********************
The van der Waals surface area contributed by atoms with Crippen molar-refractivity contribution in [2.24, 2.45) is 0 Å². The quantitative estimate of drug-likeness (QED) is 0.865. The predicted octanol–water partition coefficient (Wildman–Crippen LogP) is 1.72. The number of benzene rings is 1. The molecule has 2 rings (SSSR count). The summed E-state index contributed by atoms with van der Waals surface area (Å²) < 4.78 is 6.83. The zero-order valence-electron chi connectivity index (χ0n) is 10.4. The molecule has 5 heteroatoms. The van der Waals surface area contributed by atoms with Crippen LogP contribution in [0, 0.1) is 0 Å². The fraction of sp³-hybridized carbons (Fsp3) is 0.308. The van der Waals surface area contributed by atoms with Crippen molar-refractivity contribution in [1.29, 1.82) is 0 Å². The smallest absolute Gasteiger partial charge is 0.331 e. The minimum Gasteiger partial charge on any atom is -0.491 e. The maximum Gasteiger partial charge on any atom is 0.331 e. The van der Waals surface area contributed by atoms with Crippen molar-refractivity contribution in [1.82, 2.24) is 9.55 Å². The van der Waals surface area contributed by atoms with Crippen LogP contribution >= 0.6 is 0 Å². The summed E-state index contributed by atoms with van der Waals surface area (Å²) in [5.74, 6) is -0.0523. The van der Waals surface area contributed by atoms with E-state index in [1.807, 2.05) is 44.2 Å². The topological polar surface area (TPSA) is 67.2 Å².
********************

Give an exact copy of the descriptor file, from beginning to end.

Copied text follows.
The van der Waals surface area contributed by atoms with Crippen molar-refractivity contribution in [2.24, 2.45) is 0 Å². The quantitative estimate of drug-likeness (QED) is 0.865. The predicted octanol–water partition coefficient (Wildman–Crippen LogP) is 1.72. The number of benzene rings is 1. The molecule has 2 rings (SSSR count). The summed E-state index contributed by atoms with van der Waals surface area (Å²) < 4.78 is 6.83. The zero-order valence-electron chi connectivity index (χ0n) is 10.4. The molecule has 5 heteroatoms. The van der Waals surface area contributed by atoms with Crippen LogP contribution in [0, 0.1) is 0 Å². The fraction of sp³-hybridized carbons (Fsp3) is 0.308. The van der Waals surface area contributed by atoms with Crippen molar-refractivity contribution in [1.29, 1.82) is 0 Å². The smallest absolute Gasteiger partial charge is 0.331 e. The minimum Gasteiger partial charge on any atom is -0.491 e. The maximum Gasteiger partial charge on any atom is 0.331 e. The van der Waals surface area contributed by atoms with Crippen molar-refractivity contribution in [1.82, 2.24) is 9.55 Å². The van der Waals surface area contributed by atoms with Crippen LogP contribution >= 0.6 is 0 Å². The summed E-state index contributed by atoms with van der Waals surface area (Å²) in [5.74, 6) is -0.0523. The van der Waals surface area contributed by atoms with E-state index in [1.807, 2.05) is 44.2 Å². The topological polar surface area (TPSA) is 67.2 Å².